Obama’s “blind rhetoric”: Making speeches instead of foreign policy

The Observer has the impression that President Barack Obama has decided to take the easy route in foreign policy, and just go around the world delivering fine speeches articulating his visions of desirable developments in international affairs, but with little attention to the views of other critical countries, or the hard work of negotiating with adversaries and allies to develop effective initiatives that have any realistic chances of success.

It is intellectual speech-making divorced from the realities and requirements of building an effective foreign policy manifested in actions, and not just words.

Obama’s recent Berlin speech on the need for a reduction in nuclear weapons offers an important case in point. Arms control agreements require above all a minimum level of trust–between the nations that sign on to their provisions, and also among the two-thirds of the members of the Senate whose affirmative vote is required for their ratification.

That trust doesnot exist today between Moscow and Wasington, or among the members of the Senate, who only recently failed to ratify a United Nations covention to protect the rights of handicapped individuals.

Meanwhile, Secretary of State John Kerry appears embarked on a similar journey of making the case for good actions and negotiated solutions, most recently on the Israeli-Palestine issue, but without a strategy for sustained use of U. S. power and inluence to achieve the desired result.

See “Editorial, ‘Blind Rhetoric,’ The Daily Star (Beirut),
June 27, 2013.

One almost has the sense that there are two groups of people in Washington: 1) those who have followed developments closely in a country or region for a number or years (e.g., Afghanistan, Syria), and 2) those who have only recently become interested in the country or subject in any detail, and whose understanding is limited to what they hear from others or read in their briefing papers.

And, as luck would have it, it is the second group, led by Obama himself, that seems to be making the decisions–and charting America’s foreign policy in the maelstrom of current events. They appear to be like sailors, cast about on storm-tossed seas, without a compass or even a sextant, or a course laid out before they left home port.

As The Daily Star put it, in the Editorial cited above,

Kerry, like his predecessor Hillary Clinton and others, appears to ignore the idea that a foreign policy based on making statements and performing positive spin control can run into trouble when people discover there is no actual vision or urgency behind such rhetoric. As a result, Washington’s credibility sinks even further, while the perception that the Obama administration has no true foreign policy steadily gains ground. The only question is whether U.S. officials are truly aware of the damage they are doing to their country’s interests.

Obama and Kerry are making great speeches. But after four years of words not backed by actions, is anybody listening?

The Trenchant Observer

About the Author

The Observer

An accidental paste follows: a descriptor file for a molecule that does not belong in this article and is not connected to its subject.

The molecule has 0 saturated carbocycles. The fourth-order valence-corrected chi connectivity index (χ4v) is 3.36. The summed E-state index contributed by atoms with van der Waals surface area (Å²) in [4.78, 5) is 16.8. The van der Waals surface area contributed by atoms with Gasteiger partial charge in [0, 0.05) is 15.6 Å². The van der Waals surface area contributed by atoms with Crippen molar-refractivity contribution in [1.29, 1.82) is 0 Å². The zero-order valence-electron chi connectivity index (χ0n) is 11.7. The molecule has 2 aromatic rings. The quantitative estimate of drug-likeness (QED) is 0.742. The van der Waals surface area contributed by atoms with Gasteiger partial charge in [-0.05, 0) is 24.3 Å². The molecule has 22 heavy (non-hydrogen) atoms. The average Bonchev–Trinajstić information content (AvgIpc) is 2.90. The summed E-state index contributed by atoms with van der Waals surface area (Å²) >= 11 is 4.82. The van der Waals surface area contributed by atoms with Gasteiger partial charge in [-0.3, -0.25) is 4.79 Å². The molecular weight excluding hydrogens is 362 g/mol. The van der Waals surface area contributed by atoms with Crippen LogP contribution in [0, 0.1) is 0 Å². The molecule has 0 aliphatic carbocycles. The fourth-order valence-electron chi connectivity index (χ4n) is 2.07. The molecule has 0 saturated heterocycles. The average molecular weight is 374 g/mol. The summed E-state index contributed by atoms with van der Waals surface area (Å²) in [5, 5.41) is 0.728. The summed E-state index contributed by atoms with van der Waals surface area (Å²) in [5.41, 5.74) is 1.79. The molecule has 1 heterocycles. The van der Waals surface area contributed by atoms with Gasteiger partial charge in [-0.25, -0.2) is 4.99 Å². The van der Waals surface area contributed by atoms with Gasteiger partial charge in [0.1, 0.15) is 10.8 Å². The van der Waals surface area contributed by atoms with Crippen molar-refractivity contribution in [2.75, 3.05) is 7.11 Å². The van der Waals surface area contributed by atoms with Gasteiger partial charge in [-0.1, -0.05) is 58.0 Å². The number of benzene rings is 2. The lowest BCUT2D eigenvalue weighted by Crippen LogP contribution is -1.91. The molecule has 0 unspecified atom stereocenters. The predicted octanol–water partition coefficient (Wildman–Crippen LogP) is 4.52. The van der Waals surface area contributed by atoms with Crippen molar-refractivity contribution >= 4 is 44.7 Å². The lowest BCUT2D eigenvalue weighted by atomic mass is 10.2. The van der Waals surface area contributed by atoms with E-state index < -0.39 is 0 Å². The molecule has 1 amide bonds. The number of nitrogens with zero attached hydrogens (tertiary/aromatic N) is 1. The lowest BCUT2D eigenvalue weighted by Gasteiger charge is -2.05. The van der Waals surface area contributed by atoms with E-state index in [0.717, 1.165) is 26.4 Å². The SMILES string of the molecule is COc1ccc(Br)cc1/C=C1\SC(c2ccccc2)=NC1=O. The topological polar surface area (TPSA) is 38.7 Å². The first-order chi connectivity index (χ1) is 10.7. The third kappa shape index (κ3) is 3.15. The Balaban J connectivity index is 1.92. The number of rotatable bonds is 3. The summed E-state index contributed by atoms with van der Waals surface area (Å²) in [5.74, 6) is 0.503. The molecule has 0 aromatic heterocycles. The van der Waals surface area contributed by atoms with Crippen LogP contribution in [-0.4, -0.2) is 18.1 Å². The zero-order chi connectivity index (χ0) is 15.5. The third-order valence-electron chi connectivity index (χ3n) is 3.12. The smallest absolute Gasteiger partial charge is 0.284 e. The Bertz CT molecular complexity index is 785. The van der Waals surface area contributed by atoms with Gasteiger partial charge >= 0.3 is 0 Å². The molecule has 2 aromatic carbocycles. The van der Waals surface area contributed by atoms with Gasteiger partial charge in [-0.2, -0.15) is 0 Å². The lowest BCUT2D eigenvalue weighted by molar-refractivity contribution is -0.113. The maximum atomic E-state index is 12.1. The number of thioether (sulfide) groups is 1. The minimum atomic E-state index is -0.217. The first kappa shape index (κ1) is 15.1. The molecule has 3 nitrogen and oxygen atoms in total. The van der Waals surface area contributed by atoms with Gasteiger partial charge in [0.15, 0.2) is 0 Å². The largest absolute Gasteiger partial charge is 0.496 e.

"The Trenchant Observer" is edited and published by The Observer, an international lawyer who has taught International Law, Human Rights, and Comparative Law at major U.S. universities, including Harvard, Brandeis, the University of Pittsburgh, and the University of Kansas. He is a former staff attorney at the Inter-American Commission on Human Rights of the Organization of American States (IACHR), where he was in charge of Brazil, Haiti, Mexico and the United States, and also worked on complaints from and reports on other countries including Argentina, Chile, Uruguay, El Salvador, Nicaragua, and Guatemala. As an international development expert, he has worked on Rule of Law, Human Rights, and Judicial Reform in a number of countries in Latin America, the Caribbean, Africa, the Middle East, South Asia, and the Russian Federation. In the private sector, The Observer has worked as an international attorney for a leading national law firm and major global companies, on joint ventures and other matters in a number of countries in Europe (including Russia and the Ukraine), throughout Latin America and the Caribbean, and in Australia, Indonesia, Vietnam, China and Japan. The Trenchant Observer blog provides an unfiltered international perspective for news and opinion on current events, in their historical context, drawing on a daily review of leading German, French, Spanish and English newspapers as well as the New York Times, the Wall Street Journal, the Washington Post, and other American newspapers, and on sources in other countries relevant to issues being analyzed. The Observer speaks fluent English, French, German, Portuguese and Spanish, and also knows other languages. He holds an S.J.D. or Doctor of Juridical Science in International Law from Harvard University, and a Doctor of Law (J.D.) and a Master of the Science of Law (J.S.M.), from Stanford University. As an undergraduate, he received a Bachelor of Arts degree, also from Stanford, where he graduated “With Great Distinction” (summa cum laude) and received the James Birdsall Weter Prize for the best Senior Honors Thesis in History. In addition to having taught as a Lecturer on Law at Harvard Law School, The Observer has been a Visiting Scholar at Harvard University's Center for International Affairs (CFIA). His fellowships include a Stanford Postdoctoral Fellowship in Law and Development, the Rómulo Gallegos Fellowship in International Human Rights awarded by the Inter-American Commission on Human Rights, and a Harvard MacArthur Fellowship in International Peace and Security. Beyond his articles in The Trenchant Observer, he is the author of two books and numerous scholarly articles on subjects of international and comparative law. Currently he is working on a manuscript drawing on the best articles that have appeared in the blog.